Learn as if you were not reaching your goal and as though you were scared of missing it Confucius
other Learning Options
Software developers near Cleveland have ample opportunities to meet like minded techie individuals, collaborate and expend their career choices by participating in Meet-Up Groups. The following is a list of Technology Groups in the area.
Fortune 500 and 1000 companies in Ohio that offer opportunities for Design Patterns developers
Company Name City Industry Secondary Industry
Nationwide Insurance Company Columbus Financial Services Insurance and Risk Management
Owens Corning Toledo Manufacturing Concrete, Glass, and Building Materials
FirstEnergy Corp Akron Energy and Utilities Gas and Electric Utilities
The Lubrizol Corporation Wickliffe Manufacturing Chemicals and Petrochemicals
Sherwin-Williams Cleveland Retail Hardware and Building Material Dealers
Key Bank Cleveland Financial Services Banks
TravelCenters of America, Inc. Westlake Retail Gasoline Stations
Dana Holding Company Maumee Manufacturing Automobiles, Boats and Motor Vehicles
O-I (Owens Illinois), Inc. Perrysburg Manufacturing Concrete, Glass, and Building Materials
Big Lots Stores, Inc. Columbus Retail Department Stores
Limited Brands, Inc. Columbus Retail Clothing and Shoes Stores
Cardinal Health Dublin Healthcare, Pharmaceuticals and Biotech Healthcare, Pharmaceuticals, and Biotech Other
Progressive Corporation Cleveland Financial Services Insurance and Risk Management
Parker Hannifin Corporation Cleveland Manufacturing Manufacturing Other
American Financial Group, Inc. Cincinnati Financial Services Insurance and Risk Management
American Electric Power Company, Inc Columbus Energy and Utilities Gas and Electric Utilities
Fifth Third Bancorp Cincinnati Financial Services Banks
Macy's, Inc. Cincinnati Retail Department Stores
Goodyear Tire and Rubber Co. Akron Manufacturing Plastics and Rubber Manufacturing
The Kroger Co. Cincinnati Retail Grocery and Specialty Food Stores
Omnicare, Inc. Cincinnati Healthcare, Pharmaceuticals and Biotech Pharmaceuticals
The Procter and Gamble Company Cincinnati Consumer Services Personal Care

the hsg library depth in learning

training details locations, tags and why hsg

A successful career as a software developer or other IT professional requires a solid understanding of software development processes, design patterns, enterprise application architectures, web services, security, networking and much more. The progression from novice to expert can be a daunting endeavor; this is especially true when traversing the learning curve without expert guidance. A common experience is that too much time and money is wasted on a career plan or application due to misinformation.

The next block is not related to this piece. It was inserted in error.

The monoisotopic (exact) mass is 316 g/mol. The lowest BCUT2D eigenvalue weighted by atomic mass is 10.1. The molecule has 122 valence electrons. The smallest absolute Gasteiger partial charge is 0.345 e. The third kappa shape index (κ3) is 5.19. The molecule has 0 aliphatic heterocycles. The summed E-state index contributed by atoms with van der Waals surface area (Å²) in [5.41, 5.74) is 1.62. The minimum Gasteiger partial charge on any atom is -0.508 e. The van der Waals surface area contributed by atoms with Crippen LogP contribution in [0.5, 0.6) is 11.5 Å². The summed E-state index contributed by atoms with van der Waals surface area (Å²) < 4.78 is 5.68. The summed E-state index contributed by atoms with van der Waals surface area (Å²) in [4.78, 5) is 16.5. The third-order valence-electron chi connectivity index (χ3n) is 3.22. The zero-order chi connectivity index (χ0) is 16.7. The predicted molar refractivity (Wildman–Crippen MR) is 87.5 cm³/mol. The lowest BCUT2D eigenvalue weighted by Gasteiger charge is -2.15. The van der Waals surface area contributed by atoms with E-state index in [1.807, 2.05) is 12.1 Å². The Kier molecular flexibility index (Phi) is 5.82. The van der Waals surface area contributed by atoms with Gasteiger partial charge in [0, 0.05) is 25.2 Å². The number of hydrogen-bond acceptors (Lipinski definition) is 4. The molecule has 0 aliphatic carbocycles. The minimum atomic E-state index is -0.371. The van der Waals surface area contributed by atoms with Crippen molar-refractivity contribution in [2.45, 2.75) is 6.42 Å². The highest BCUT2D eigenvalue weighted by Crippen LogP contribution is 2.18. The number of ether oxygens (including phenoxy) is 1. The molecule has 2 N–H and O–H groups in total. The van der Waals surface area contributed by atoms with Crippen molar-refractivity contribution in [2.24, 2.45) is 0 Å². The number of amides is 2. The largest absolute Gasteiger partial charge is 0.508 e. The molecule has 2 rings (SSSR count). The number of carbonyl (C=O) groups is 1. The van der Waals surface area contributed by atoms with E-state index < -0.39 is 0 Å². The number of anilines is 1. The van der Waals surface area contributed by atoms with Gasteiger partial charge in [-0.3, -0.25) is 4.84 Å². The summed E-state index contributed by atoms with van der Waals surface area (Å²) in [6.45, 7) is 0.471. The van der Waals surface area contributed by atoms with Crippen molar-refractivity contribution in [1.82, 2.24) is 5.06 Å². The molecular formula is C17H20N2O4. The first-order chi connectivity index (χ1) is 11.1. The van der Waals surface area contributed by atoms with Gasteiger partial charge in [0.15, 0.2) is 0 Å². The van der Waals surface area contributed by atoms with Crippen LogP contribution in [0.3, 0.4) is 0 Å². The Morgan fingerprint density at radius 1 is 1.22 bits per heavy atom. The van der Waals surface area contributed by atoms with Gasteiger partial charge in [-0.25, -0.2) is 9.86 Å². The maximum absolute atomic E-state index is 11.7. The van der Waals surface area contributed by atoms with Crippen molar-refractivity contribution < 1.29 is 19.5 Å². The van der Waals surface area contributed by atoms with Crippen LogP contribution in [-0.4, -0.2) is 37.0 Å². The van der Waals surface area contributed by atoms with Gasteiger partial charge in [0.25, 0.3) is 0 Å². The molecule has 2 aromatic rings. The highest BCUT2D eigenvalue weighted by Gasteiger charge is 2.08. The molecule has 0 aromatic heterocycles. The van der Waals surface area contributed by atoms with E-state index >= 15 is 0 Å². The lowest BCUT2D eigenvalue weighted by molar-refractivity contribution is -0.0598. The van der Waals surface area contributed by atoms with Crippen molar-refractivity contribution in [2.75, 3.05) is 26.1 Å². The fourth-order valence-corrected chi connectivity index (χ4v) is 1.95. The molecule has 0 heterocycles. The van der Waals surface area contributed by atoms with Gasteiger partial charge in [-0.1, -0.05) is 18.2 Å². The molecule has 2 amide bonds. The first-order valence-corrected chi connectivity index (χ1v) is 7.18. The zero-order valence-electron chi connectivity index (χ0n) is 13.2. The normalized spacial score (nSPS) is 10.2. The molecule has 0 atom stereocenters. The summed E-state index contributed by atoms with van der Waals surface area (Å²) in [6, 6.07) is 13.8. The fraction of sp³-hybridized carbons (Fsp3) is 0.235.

The Hartmann Software Group understands these issues and addresses them and others during any training engagement. Although no IT educational institution can guarantee career or application development success, HSG can get you closer to your goals at a far faster rate than self paced learning and, arguably, than the competition. Here are the reasons why we are so successful at teaching:

  • Learn from the experts.
    1. We have provided software development and other IT related training to many major corporations in Ohio since 2002.
    2. Our educators have years of consulting and training experience; moreover, we require each trainer to have cross-discipline expertise i.e. be Java and .NET experts so that you get a broad understanding of how industry wide experts work and think.
  • Discover tips and tricks about Design Patterns programming
  • Get your questions answered by easy to follow, organized Design Patterns experts
  • Get up to speed with vital Design Patterns programming tools
  • Save on travel expenses by learning right from your desk or home office. Enroll in an online instructor led class. Nearly all of our classes are offered in this way.
  • Prepare to hit the ground running for a new job or a new position
  • See the big picture and have the instructor fill in the gaps
  • We teach with sophisticated learning tools and provide excellent supporting course material
  • Books and course material are provided in advance
  • Get a book of your choice from the HSG Store as a gift from us when you register for a class
  • Gain a lot of practical skills in a short amount of time
  • We teach what we know…software
  • We care…